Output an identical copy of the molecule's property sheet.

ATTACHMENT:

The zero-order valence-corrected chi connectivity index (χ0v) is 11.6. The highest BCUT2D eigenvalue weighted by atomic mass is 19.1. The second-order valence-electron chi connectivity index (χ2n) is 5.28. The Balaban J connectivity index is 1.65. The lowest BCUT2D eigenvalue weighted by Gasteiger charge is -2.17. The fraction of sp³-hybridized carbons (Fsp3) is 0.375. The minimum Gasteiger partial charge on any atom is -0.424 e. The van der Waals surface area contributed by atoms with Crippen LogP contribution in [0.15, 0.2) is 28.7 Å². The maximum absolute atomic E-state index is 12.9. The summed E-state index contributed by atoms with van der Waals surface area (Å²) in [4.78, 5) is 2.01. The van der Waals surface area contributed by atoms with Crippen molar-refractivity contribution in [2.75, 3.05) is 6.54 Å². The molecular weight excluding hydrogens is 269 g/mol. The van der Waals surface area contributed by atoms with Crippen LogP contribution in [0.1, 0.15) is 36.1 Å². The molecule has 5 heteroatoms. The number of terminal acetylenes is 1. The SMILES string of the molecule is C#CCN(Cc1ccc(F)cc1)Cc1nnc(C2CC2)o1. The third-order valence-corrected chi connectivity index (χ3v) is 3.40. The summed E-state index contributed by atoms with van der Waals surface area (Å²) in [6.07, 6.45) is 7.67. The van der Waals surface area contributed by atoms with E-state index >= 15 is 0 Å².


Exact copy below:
The zero-order valence-corrected chi connectivity index (χ0v) is 11.6. The highest BCUT2D eigenvalue weighted by atomic mass is 19.1. The second-order valence-electron chi connectivity index (χ2n) is 5.28. The Balaban J connectivity index is 1.65. The lowest BCUT2D eigenvalue weighted by Gasteiger charge is -2.17. The fraction of sp³-hybridized carbons (Fsp3) is 0.375. The minimum Gasteiger partial charge on any atom is -0.424 e. The van der Waals surface area contributed by atoms with Crippen LogP contribution in [0.15, 0.2) is 28.7 Å². The maximum absolute atomic E-state index is 12.9. The summed E-state index contributed by atoms with van der Waals surface area (Å²) in [4.78, 5) is 2.01. The van der Waals surface area contributed by atoms with Crippen molar-refractivity contribution in [2.75, 3.05) is 6.54 Å². The molecular weight excluding hydrogens is 269 g/mol. The van der Waals surface area contributed by atoms with Crippen LogP contribution in [0.1, 0.15) is 36.1 Å². The molecule has 5 heteroatoms. The number of terminal acetylenes is 1. The SMILES string of the molecule is C#CCN(Cc1ccc(F)cc1)Cc1nnc(C2CC2)o1. The third-order valence-corrected chi connectivity index (χ3v) is 3.40. The summed E-state index contributed by atoms with van der Waals surface area (Å²) in [6.07, 6.45) is 7.67. The van der Waals surface area contributed by atoms with E-state index >= 15 is 0 Å².